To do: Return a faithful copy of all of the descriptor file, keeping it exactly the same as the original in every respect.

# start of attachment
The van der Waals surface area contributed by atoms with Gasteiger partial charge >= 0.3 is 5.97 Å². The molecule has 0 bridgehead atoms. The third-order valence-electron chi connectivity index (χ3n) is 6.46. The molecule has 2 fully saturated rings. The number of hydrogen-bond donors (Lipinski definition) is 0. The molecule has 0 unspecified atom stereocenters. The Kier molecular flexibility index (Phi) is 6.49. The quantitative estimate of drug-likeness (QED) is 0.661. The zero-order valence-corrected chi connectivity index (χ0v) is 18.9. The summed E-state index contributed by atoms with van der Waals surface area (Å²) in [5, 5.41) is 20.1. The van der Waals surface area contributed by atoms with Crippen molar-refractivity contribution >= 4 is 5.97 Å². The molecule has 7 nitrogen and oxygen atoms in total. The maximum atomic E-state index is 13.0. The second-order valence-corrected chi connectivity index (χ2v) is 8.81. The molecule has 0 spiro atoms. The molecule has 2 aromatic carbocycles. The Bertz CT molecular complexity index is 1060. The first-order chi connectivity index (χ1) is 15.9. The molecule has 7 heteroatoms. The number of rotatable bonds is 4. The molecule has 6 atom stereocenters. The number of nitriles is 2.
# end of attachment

The van der Waals surface area contributed by atoms with Gasteiger partial charge >= 0.3 is 5.97 Å². The molecule has 0 bridgehead atoms. The third-order valence-electron chi connectivity index (χ3n) is 6.46. The molecule has 2 fully saturated rings. The number of hydrogen-bond donors (Lipinski definition) is 0. The molecule has 0 unspecified atom stereocenters. The Kier molecular flexibility index (Phi) is 6.49. The quantitative estimate of drug-likeness (QED) is 0.661. The zero-order valence-corrected chi connectivity index (χ0v) is 18.9. The summed E-state index contributed by atoms with van der Waals surface area (Å²) in [5, 5.41) is 20.1. The van der Waals surface area contributed by atoms with Crippen molar-refractivity contribution >= 4 is 5.97 Å². The molecule has 7 nitrogen and oxygen atoms in total. The maximum atomic E-state index is 13.0. The second-order valence-corrected chi connectivity index (χ2v) is 8.81. The molecule has 0 spiro atoms. The molecule has 2 aromatic carbocycles. The Bertz CT molecular complexity index is 1060. The first-order chi connectivity index (χ1) is 15.9. The molecule has 7 heteroatoms. The number of rotatable bonds is 4. The molecule has 6 atom stereocenters. The number of nitriles is 2.